Many women have learned not to depend on a man. So when she says she doesn’t need you to walk her to her car, at nighttime, on a dark street, do you walk her anyway?
“Can I walk you to your car?” I asked her.
“Oh, don’t worry, I can walk myself,” she responded.
The boy inside me thought, yeah, she can walk herself; she doesn’t need you.
The Man inside me thought, yes, she can walk herself, and I will walk her, anyway.
It was dark outside, a bit after 11pm in this quiet Santa Monica neighborhood. Probably safe. But you never know. I had just spoken at an event in a friend’s home about a personal story of transformation and how to step deeper into the challenges Life is calling forth from each of us. I met this delightful woman shortly after my presentation and we laughed most of the rest of the night together.
At one point during the evening, someone convinced us to swap shirts in the middle of my friend’s living room, a challenge we gladly took on while surrounded by amused others (she had an undershirt on and so remained fully covered during the swap, though I did not, and thus I did not). Her dainty white shirt wrapped itself tight around me like a cotton torso Speedo, my forearms bulging out of its elastic sleeve cuffs like sausage being squeezed out of a plastic wrapper. My silver embroidered Japanese koi T-shirt draped her tiny frame like, well, like a petite woman in a man’s T-shirt. She still looked good. I looked like a pirate. Or a flamboyant Bradley Cooper. Depending on who you asked. Whatever, I was enjoying the presence of this playful feminine woman.
The Man in me asked to see her again soon. The boy in me whispered I wasn’t Man enough.
“Where is your car?” I asked as the evening ended and everyone was leaving.
“Oh, just … right around the corner … somewhere over … mmmm … there-ish.”
“Ok, I’ll walk you,” the Man in me told her, sensing her uncertainty in the darkened street.
“No, really, you don’t have to. I’ll be ok. I’m from Jersey!” she said.
The boy inside me eagerly agreed I didn’t have to. He actually thought I shouldn’t, anyway, since she clearly communicated she didn’t need my presence. I’m probably just going to make her more uncomfortable by insisting, and the boy inside me has always been mortified to impose upon a woman. Better to let her walk the dark streets alone than risk imposing my presence upon her. I’m sure her car is close, even if neither of us can see it.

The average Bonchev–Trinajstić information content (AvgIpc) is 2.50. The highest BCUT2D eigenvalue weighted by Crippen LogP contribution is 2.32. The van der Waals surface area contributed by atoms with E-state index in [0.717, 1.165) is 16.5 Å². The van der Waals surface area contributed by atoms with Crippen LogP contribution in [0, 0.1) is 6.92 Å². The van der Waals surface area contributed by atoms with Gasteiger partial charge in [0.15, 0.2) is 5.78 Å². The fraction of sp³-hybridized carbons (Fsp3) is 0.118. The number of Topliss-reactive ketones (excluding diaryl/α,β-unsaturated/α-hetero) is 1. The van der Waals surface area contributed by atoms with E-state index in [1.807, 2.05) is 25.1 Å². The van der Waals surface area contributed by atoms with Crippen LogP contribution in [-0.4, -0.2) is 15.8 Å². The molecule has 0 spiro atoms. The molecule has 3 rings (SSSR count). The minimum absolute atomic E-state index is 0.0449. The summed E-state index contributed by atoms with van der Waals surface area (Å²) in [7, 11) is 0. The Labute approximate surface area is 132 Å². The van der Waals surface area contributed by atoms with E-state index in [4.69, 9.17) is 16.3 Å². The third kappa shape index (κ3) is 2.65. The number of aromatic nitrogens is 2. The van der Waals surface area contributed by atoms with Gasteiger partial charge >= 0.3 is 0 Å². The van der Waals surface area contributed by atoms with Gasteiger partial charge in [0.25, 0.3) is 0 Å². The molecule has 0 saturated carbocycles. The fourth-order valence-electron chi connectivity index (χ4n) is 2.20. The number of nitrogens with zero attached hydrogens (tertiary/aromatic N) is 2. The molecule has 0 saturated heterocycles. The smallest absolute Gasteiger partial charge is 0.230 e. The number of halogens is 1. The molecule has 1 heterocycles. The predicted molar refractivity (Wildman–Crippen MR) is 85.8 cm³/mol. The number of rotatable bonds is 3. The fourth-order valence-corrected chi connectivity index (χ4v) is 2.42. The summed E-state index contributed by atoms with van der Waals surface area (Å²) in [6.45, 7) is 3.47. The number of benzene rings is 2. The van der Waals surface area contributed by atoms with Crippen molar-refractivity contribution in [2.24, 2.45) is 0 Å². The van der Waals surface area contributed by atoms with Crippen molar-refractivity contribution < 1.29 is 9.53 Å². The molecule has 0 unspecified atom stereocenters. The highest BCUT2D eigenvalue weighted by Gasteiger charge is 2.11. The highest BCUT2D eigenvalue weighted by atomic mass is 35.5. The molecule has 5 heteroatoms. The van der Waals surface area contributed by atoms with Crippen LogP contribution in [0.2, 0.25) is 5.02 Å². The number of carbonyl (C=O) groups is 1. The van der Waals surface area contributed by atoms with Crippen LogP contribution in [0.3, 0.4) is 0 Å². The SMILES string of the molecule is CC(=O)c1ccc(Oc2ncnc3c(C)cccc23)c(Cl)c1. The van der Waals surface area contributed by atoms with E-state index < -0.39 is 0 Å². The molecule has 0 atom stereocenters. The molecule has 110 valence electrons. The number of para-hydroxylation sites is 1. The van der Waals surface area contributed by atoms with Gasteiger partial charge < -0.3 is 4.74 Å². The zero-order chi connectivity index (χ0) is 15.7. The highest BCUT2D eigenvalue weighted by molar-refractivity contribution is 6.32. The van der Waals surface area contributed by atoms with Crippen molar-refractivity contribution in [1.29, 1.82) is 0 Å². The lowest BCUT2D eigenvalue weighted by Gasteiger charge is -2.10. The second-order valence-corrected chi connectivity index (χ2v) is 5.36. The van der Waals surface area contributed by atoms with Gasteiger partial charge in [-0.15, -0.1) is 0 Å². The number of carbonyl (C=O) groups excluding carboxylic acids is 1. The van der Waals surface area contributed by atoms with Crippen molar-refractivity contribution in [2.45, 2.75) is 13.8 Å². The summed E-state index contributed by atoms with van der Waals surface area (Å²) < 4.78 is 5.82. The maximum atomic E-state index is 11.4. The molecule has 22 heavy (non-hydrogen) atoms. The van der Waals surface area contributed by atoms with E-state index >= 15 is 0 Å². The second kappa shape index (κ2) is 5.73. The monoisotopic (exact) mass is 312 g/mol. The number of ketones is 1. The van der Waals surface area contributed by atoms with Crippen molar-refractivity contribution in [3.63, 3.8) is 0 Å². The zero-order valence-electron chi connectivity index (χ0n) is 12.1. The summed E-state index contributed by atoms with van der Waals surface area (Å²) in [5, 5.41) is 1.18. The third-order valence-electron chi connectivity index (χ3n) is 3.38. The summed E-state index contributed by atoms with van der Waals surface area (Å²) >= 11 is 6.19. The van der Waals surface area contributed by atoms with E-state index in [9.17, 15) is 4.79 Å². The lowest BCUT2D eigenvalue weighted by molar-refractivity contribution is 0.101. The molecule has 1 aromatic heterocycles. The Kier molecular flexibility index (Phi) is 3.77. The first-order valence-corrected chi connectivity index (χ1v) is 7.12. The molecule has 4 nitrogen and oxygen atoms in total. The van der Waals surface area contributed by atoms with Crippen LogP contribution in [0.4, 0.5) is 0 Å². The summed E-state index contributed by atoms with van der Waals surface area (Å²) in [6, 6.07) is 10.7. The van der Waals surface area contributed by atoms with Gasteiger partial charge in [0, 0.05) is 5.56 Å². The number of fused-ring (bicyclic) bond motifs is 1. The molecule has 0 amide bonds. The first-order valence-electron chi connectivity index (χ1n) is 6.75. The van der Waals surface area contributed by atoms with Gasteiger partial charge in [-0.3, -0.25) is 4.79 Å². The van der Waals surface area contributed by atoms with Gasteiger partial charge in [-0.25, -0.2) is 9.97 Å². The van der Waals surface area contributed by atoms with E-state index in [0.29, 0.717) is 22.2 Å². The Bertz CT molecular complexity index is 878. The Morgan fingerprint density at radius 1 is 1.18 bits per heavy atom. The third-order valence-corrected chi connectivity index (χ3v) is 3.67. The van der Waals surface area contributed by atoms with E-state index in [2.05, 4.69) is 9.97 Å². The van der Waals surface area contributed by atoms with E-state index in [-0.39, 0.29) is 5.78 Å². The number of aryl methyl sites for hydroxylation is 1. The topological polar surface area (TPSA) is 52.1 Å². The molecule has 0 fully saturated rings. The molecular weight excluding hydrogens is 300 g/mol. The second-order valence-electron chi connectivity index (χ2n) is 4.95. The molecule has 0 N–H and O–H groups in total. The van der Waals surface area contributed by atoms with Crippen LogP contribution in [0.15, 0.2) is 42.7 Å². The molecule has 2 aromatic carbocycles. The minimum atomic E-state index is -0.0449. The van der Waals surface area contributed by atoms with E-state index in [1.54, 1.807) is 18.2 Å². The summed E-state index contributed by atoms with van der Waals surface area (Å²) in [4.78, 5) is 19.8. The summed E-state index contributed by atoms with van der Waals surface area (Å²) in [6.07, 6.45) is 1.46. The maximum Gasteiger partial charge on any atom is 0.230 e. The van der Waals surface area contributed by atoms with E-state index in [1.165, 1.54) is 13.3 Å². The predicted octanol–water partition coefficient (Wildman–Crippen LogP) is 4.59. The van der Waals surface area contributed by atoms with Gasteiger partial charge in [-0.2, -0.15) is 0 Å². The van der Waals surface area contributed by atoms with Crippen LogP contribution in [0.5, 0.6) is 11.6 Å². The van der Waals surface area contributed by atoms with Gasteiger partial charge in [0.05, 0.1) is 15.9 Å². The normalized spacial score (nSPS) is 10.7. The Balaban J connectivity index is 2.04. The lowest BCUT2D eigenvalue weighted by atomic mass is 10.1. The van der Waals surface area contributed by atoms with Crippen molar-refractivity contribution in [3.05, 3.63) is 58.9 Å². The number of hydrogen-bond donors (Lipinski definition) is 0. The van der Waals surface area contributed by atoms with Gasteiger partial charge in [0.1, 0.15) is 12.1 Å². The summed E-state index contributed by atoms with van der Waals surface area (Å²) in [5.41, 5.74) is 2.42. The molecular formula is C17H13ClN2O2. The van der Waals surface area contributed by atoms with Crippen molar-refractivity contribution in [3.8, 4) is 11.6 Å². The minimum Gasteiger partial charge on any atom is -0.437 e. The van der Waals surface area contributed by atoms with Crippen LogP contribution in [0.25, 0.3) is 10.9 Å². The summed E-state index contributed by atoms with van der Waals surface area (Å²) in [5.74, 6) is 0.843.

The Man inside me said, Nonsense. I’m here. She’ll be safer if I walk her to her car than if I don’t. She may not know or fully trust me yet. And while that may be wise of her, I know me. She will be safe with me. I’m only walking her to her car. I’m not asking anything of her other than to let me help ensure she gets safely on her way. As a Man, in this moment, that alone is my sacred duty. I want only to keep her safe … even from me.
Where is the line?
She told me at least twice I did not need to walk her. She wasn’t upset about my insistence. We had a good rapport going, and I believed she instinctively trusted me, but should I have let her walk alone?
A lady friend I shared this story with told me that many women in our culture are taught two things:
(1) To be independent and not need men.
(2) To not inconvenience a man.
I don’t know what was at play for this woman. I did notice that as she expressed not to need me, lots of internal programming implored me to back off and let her walk herself into an unnecessarily risky situation.
The boy in me urged me to let her go, mostly from fear of her rejection. The Man in me wouldn’t hear of it, knowing the risk she was taking if I didn’t step up despite her assurances.
Had she really been committed to refusing my presence, I would have backed off and let her go to whatever fate awaited her choice. Which in all likelihood was simply to walk to her car alone at night in the dark, with only her thoughts as company. I would have moved on to wherever my masculine self was being called to serve (which at that moment was to my home, to write and to rest).
Again, where is that line between her resistant assurances and my steadfast presence as a Man?
I do know she got to her car safely. Because I walked her there.
We stood and talked a few minutes in the street, enjoying the full moon while laughing some more about this and that. Finally, we shared a friendly hug and she got in her car.
As I began walking away, she lowered her window and with a grateful, sweet smile sent these delicious words floating towards me on a silver moonbeam:
“Thank you for walking me to my car.”
“Thank you for letting me wear your shirt,” I responded.
We both laughed once more, and she drove off into the night.
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